Glory's Garden

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Thursday, December 29, 2011

Going to extremes for blossoms

A while back...let's say some time in the of my Facebook friends asked about hydrangeas. Her problem was that her plant never bloomed. After ascertaining that her particular hydrangea grande flora--you know, those big, showy, mop-top ones-- was simply not hardy enough for her climate, I explained a method I discovered to help in such a situation.

Let me clarify one thing. The hydrangea was root hardy which meant it survived the winter and she always had foliage, but as hydrangeas produce flowers on old wood, if she didn't find some way to keep those stems and branches from dying during the cold winter months, she would never get flowers.

So, this is what I told her to do to protect those stems and those potential flowers.

1. Do this after the plant has gone dormant--Depending where you live this could be late September to mid October. It's safe to say it's some time in the autumn after foliage has dried up and fallen off.
2. Using chicken wire at least a foot taller than the plant's tallest stems, fence in the plant. Anchor this with stakes to keep it from falling down.
2. Leave enough room around the branches for a few inches of space.
3. Take dried leaves--oak leaves would be great for hydrangeas because of their highly acidic nature which Hydrangeas love, but any kind will do--and stuff them loosely around the branches making sure there are no huge air pockets.
4. As winter progresses, these leaves will pack down, so have a ready supply of dried leaves to refill and keep the branches covered.
5. In spring after all danger of frost or when growth starts to show on the stems, remove the leaves and toss into the compost pile.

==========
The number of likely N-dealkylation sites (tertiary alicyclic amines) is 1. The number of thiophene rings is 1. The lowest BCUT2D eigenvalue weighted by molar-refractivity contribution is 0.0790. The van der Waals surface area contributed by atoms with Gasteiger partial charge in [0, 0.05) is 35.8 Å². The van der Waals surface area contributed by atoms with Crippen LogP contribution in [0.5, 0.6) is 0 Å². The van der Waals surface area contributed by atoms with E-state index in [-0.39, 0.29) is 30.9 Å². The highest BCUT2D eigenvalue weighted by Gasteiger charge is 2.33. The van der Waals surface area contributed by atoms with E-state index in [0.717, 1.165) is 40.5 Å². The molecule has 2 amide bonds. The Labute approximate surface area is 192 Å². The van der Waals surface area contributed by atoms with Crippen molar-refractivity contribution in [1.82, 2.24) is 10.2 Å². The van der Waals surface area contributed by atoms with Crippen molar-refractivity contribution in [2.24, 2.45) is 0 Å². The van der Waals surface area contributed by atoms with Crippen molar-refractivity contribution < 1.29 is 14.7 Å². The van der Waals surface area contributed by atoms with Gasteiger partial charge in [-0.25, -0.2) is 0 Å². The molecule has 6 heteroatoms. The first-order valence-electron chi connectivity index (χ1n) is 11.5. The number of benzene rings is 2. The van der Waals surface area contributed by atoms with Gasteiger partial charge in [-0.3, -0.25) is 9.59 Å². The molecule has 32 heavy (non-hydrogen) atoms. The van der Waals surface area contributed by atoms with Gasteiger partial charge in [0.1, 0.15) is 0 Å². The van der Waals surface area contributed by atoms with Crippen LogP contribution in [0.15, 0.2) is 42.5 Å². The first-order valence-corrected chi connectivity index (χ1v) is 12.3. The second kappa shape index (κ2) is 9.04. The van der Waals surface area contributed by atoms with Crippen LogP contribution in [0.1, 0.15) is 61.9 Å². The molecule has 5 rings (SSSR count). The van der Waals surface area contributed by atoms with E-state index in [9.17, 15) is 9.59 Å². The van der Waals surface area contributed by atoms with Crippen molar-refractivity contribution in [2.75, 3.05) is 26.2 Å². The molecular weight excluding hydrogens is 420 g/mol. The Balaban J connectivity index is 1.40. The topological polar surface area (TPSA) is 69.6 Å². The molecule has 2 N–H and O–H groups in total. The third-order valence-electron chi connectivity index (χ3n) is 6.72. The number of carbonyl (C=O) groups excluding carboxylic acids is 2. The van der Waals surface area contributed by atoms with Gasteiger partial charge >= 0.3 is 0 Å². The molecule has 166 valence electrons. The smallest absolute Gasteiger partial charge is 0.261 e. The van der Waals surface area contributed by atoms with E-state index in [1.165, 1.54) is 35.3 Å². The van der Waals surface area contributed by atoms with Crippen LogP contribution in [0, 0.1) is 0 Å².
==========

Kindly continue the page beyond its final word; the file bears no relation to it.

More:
6. Cross your fingers and hope for a miracle. If it blooms, it worked, If not...well, at least you tried, right?

I told my Uncle Julio to try this method on his fig tree which, after particularly rough winters, didn't quite make it through the winter. The roots did, just not the branches and so, he wouldn't get the plant big enough for fruit production. Whether he tries this, is up to him. His tree would need a fence at least 6feet high and several feet in diameter, plus an entire maple tree's worth of leaves for insulation.  Yes, some would say this is going to extremes for blossoms and fruit, but what the hey? If you're willing to try, you may get nice results from relatively little effort. Worth a shot, I declare!

* My apologies to Raymond Alexander Kukkee who begged to know this method of mine in time to save some of his plants. I never said I was as timely as Incoming Bytes. Sorry!

1 comment:

  1. Glory, there is absolutely no reason to apologize, we have been using variations of that system to protect SOME stuff from our Northern Ontario winters for quite some time. I use a modified version for some tender grapevines, which as you know, produce fruit on NEW growth every year and it is pruned off, but the main trunk must be protected. We also bed down many, many bonsai trees using a variation of the same ideas. I'll be doing an article about that sooner or later! Happy New Year!


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